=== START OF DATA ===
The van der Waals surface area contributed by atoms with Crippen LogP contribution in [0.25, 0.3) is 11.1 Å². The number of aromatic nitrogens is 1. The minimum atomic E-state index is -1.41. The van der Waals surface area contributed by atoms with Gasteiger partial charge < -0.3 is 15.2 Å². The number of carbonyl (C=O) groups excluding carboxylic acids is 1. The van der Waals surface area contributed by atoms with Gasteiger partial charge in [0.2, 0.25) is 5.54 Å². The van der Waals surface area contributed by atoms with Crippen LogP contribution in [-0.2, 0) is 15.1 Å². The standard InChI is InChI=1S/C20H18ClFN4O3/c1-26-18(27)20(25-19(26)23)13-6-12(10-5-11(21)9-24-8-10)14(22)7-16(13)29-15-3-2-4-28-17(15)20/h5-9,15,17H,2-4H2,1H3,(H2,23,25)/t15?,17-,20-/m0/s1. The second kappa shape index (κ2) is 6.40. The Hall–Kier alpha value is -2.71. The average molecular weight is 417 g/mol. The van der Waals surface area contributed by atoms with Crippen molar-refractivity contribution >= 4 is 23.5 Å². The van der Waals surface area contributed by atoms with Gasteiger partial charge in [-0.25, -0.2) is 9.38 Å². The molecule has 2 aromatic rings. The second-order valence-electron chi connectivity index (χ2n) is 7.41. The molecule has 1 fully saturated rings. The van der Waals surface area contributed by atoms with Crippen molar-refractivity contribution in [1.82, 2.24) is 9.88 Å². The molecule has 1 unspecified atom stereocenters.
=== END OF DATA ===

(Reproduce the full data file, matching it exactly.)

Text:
The van der Waals surface area contributed by atoms with Crippen LogP contribution in [0.25, 0.3) is 11.1 Å². The number of aromatic nitrogens is 1. The minimum atomic E-state index is -1.41. The van der Waals surface area contributed by atoms with Gasteiger partial charge < -0.3 is 15.2 Å². The number of carbonyl (C=O) groups excluding carboxylic acids is 1. The van der Waals surface area contributed by atoms with Gasteiger partial charge in [0.2, 0.25) is 5.54 Å². The van der Waals surface area contributed by atoms with Crippen LogP contribution in [-0.2, 0) is 15.1 Å². The standard InChI is InChI=1S/C20H18ClFN4O3/c1-26-18(27)20(25-19(26)23)13-6-12(10-5-11(21)9-24-8-10)14(22)7-16(13)29-15-3-2-4-28-17(15)20/h5-9,15,17H,2-4H2,1H3,(H2,23,25)/t15?,17-,20-/m0/s1. The second kappa shape index (κ2) is 6.40. The Hall–Kier alpha value is -2.71. The average molecular weight is 417 g/mol. The van der Waals surface area contributed by atoms with Crippen molar-refractivity contribution >= 4 is 23.5 Å². The van der Waals surface area contributed by atoms with Gasteiger partial charge in [-0.25, -0.2) is 9.38 Å². The molecule has 2 aromatic rings. The second-order valence-electron chi connectivity index (χ2n) is 7.41. The molecule has 1 fully saturated rings. The van der Waals surface area contributed by atoms with Crippen molar-refractivity contribution in [1.82, 2.24) is 9.88 Å². The molecule has 1 unspecified atom stereocenters.